Michelangelo is a virtual unknown when he returns to Florence and wins the commission to carve what will become one of the most famous sculptures of all time: David. Even though his impoverished family shuns him for being an artist, he is desperate to support them. Living at the foot of his misshapen block of marble, Michelangelo struggles until the stone finally begins to speak. Working against an impossible deadline, he begins his feverish carving.

Meanwhile, Leonardo's life is falling apart: he loses the hoped-for David commission; he can't seem to finish any project; he is obsessed with his ungainly flying machine; he almost dies in war; his engineering designs disastrously fail; and he is haunted by a woman he has seen in the market--a merchant's wife, whom he is finally commissioned to paint. Her name is Lisa, and she becomes his muse.

Leonardo despises Michelangelo for his youth and lack of sophistication. Michelangelo both loathes and worships Leonardo's genius.

Oil and Marble is the story of their nearly forgotten rivalry.

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The Italian peasantry has often been described as tragic, backward, hopeless, downtrodden, static, and passive. In Fate and Honor, Family and Village, Rudolph Bell argues against this characterization by reconstructing the complete demographic history of four country villages since 1800. He analyzes births, marriages, and deaths in terms of four concepts that capture more accurately and sympathetically the essence of the Italian peasant's life: Fortuna (fate), onore (honor, dignity), famiglia (family), and campanilismo (village).

Fortuna is the cultural wellspring of Italian peasant society, the worldview from which all social life flows. The concept of Fortuna does not refer to philosophical questions, predestination, or value judgments. Rather, Fortuna is the sum total of all explanations of outcomes perceived to be beyond human control. Thus, in Bell's view, high mortality does not lead peasants to a resigned acceptance of their fate; instead, they rely on honor, reciprocal exchanges of favors, and marriage to forge new links in their familial and social networks. With thorough documentation in graphs and tables, the author evaluates peasant reactions to time, work, family, space, migration, and protest to portray rural Italians as active, flexible, and shrewd, participating fully in shaping their destinies.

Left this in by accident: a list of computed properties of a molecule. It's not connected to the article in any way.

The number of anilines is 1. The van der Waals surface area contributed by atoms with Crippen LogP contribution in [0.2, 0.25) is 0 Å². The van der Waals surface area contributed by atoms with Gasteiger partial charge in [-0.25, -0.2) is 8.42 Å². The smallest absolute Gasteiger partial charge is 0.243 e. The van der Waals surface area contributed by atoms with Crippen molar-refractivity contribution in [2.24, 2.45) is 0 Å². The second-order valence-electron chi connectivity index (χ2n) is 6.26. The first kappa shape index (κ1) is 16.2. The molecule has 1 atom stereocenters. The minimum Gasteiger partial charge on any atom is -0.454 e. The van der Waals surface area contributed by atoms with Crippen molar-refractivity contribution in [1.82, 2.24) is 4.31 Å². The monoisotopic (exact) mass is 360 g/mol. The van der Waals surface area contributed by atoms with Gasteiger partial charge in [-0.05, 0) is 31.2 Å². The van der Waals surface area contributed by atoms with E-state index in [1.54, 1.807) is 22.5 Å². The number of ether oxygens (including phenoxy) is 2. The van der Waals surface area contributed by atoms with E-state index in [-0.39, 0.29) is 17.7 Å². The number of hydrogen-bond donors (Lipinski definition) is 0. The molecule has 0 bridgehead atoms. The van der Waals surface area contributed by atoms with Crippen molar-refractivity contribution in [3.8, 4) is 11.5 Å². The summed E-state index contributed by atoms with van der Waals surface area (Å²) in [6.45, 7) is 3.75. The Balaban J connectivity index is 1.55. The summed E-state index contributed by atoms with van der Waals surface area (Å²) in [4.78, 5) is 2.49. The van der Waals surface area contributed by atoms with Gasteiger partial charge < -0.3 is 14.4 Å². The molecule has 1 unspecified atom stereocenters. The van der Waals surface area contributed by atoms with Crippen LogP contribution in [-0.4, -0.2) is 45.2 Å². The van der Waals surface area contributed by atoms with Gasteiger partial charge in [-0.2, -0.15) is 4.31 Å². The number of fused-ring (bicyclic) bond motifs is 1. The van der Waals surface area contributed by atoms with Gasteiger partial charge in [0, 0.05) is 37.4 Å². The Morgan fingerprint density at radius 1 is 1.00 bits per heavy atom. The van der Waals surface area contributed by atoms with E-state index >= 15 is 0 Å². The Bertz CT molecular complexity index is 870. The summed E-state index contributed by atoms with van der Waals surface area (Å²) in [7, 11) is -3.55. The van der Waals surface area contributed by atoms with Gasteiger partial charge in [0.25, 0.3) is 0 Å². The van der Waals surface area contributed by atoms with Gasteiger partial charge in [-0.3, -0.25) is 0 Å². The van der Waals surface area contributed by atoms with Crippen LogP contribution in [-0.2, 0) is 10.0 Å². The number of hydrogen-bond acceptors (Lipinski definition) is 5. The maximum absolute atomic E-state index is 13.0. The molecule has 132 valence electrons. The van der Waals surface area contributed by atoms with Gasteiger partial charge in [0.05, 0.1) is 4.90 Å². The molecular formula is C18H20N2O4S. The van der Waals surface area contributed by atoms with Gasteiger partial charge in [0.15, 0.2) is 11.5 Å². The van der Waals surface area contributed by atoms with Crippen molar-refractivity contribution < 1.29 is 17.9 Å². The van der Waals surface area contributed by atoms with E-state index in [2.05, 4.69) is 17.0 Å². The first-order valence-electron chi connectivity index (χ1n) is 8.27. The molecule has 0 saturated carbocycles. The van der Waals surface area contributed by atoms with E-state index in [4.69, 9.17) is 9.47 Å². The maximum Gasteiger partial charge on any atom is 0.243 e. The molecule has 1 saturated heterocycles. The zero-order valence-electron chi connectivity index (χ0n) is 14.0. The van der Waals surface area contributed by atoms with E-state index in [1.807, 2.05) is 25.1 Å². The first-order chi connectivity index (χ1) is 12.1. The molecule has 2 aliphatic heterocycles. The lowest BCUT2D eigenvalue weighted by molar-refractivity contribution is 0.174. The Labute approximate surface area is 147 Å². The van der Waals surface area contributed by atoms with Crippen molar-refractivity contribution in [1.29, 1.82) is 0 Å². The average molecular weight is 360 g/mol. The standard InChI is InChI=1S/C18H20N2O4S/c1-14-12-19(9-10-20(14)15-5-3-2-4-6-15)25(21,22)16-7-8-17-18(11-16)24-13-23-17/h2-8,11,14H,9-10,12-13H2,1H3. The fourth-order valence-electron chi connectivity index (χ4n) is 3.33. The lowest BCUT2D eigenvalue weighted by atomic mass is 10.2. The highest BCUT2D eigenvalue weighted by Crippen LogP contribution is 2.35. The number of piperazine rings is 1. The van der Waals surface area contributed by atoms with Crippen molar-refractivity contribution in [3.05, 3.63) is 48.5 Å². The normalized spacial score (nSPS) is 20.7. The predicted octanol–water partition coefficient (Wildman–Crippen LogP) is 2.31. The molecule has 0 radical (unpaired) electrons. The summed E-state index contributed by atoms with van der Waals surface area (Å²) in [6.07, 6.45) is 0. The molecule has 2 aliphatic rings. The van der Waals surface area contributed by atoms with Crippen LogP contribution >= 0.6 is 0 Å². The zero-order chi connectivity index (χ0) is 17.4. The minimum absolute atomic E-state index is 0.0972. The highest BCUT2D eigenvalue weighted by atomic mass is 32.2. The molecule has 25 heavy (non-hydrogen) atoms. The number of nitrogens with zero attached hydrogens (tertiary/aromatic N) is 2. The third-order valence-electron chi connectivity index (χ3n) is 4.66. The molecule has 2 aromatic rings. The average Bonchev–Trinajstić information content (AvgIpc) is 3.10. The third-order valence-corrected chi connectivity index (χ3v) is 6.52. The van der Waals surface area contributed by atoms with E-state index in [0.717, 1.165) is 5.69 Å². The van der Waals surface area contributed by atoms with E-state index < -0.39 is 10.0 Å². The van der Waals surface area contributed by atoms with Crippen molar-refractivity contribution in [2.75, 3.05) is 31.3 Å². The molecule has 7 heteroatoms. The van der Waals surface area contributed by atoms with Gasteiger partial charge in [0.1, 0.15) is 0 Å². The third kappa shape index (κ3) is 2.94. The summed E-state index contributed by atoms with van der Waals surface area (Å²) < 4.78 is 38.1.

Bell asserts that the real problem of the Mezzogiorno is not one of resistance to technology, of high birth rates, or even of illiteracy. It is one of solving technical questions in ways that foster dependency. The historical and sociological practice of treating peasant culture as backward, secondary, and circumscribed only encourages disruption and ultimately blocks the road to economic and political justice in a post-modern world.

The Italian peasantry has often been described as tragic, backward, hopeless, downtrodden, static, and passive. In Fate and Honor, Family and Village, Rudolph Bell argues against this characterization by reconstructing the complete demographic history of four country villages since 1800. He analyzes births, marriages, and deaths in terms of four concepts that capture more accurately and sympathetically the essence of the Italian peasant's life: Fortuna (fate), onore (honor, dignity), famiglia (family), and campanilismo (village).Fortuna is the cultural wellspring of Italian peasant society, the worldview from which all social life flows. The concept of Fortuna does not refer to philosophical questions, predestination, or value judgments. Rather, Fortuna is the sum total of all explanations of outcomes perceived to be beyond human control. Thus, in Bell's view, high mortality does not lead peasants to a resigned acceptance of their fate; instead, they rely on honor, reciprocal exchanges of favors, and marriage to forge new links in their familial and social networks. With thorough documentation in graphs and tables, the author evaluates peasant reactions to time, work, family, space, migration, and protest to portray rural Italians as active, flexible, and shrewd, participating fully in shaping their destinies.Bell asserts that the real problem of the Mezzogiorno is not one of resistance to technology, of high birth rates, or even of illiteracy. It is one of solving technical questions in ways that foster dependency. The historical and sociological practice of treating peasant culture as backward, secondary, and circumscribed only encourages disruption and ultimately blocks the road to economic and political justice in a post-modern world.